The Boeing 737 Max crisis continues to get more serious.
Tens of thousands of American Airlines' flight attendants fear for their safety and will not work on Boeing 737 Max planes if they return to the air in 2020, the Association of Professional Flight Attendants (APFA) union's president wrote in a letter to Boeing's CEO this week, reported Reuters.
"The 28,000 flight attendants working for American Airlines refuse to walk onto a plane that may not be safe and are calling for the highest possible safety standards to avoid another tragedy," APFA President Lori Bassani said in the letter (seen by Reuters).
Reuters noted the letter was dated Oct. 30, which followed several days of Boeing CEO Dennis Muilenburg being grilled by lawmakers in Washington after two Max crashes killed 346 people and led to a worldwide grounding of the plane in March.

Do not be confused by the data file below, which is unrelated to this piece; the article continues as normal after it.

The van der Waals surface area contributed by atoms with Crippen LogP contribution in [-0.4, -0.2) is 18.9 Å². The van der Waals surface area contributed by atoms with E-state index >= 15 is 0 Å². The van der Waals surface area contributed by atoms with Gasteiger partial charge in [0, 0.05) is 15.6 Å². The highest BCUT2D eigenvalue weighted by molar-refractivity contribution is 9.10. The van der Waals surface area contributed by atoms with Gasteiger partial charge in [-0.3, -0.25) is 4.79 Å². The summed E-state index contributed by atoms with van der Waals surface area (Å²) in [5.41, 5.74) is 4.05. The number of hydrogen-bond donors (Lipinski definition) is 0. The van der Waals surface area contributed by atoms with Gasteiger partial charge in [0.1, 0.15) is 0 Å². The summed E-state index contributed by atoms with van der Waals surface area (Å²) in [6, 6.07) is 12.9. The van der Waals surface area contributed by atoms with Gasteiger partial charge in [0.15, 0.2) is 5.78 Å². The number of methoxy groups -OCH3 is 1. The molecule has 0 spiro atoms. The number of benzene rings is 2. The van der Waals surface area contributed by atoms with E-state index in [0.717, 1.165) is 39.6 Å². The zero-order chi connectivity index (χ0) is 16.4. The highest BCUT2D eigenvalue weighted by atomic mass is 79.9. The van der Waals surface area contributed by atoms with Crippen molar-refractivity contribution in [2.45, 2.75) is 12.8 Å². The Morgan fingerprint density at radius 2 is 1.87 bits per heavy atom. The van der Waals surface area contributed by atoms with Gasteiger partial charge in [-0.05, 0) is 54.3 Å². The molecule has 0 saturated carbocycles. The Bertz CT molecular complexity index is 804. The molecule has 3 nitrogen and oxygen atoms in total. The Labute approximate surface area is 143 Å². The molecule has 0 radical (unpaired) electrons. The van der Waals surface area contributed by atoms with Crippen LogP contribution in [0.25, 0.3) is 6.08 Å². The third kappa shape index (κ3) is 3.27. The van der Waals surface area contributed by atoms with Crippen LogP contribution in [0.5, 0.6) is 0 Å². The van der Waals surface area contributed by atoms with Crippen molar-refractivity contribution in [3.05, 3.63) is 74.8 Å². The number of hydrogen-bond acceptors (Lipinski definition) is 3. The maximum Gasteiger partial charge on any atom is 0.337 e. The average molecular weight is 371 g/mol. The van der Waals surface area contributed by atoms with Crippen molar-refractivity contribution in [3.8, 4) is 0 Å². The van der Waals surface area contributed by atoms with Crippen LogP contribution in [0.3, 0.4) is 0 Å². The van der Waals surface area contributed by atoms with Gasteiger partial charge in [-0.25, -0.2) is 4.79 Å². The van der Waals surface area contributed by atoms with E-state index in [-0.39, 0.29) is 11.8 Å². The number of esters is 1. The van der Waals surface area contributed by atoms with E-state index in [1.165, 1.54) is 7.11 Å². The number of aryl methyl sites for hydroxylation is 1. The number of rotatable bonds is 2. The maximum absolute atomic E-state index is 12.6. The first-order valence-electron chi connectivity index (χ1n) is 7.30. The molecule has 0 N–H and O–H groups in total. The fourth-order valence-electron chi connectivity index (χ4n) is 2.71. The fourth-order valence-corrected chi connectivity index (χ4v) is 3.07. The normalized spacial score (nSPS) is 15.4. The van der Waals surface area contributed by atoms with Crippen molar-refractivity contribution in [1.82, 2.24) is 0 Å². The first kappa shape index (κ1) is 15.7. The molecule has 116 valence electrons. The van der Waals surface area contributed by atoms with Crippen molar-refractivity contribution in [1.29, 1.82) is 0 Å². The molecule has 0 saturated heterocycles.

Muilenburg, during the hearing, told US lawmakers that Boeing made "mistakes" and "have learned from both accidents and identified changes that need to be made."
Lawmakers accused Boeing of knowing about flight control issues in the plane's MCAS system, which has been identified by the flight regulators as a significant factor behind both Max crashes.
Bassani told Muilenburg that the hearings in Washington reveal "breakdowns in the supervision of the 737 MAX and raise questions about the Federal Aviation Administration's (FAA) resources for oversight," said Reuters.
The letter told Muilenburg that American Airlines' flight attendants won't step on the plane until her union has all the safety reports.
Boeing has a credibility crisis. They will need to rebuild confidence in the Max with not just flight attendants but also the American people, along with global carriers and regulators.
To do this, you'll hear it here first, Boeing will have to go on Good Morning America, followed by a 60 Minutes segment, to reach as many people as possible, all in the attempt to restore confidence. If Boeing can't regain trust, they should rebrand, something President Trump said earlier this year.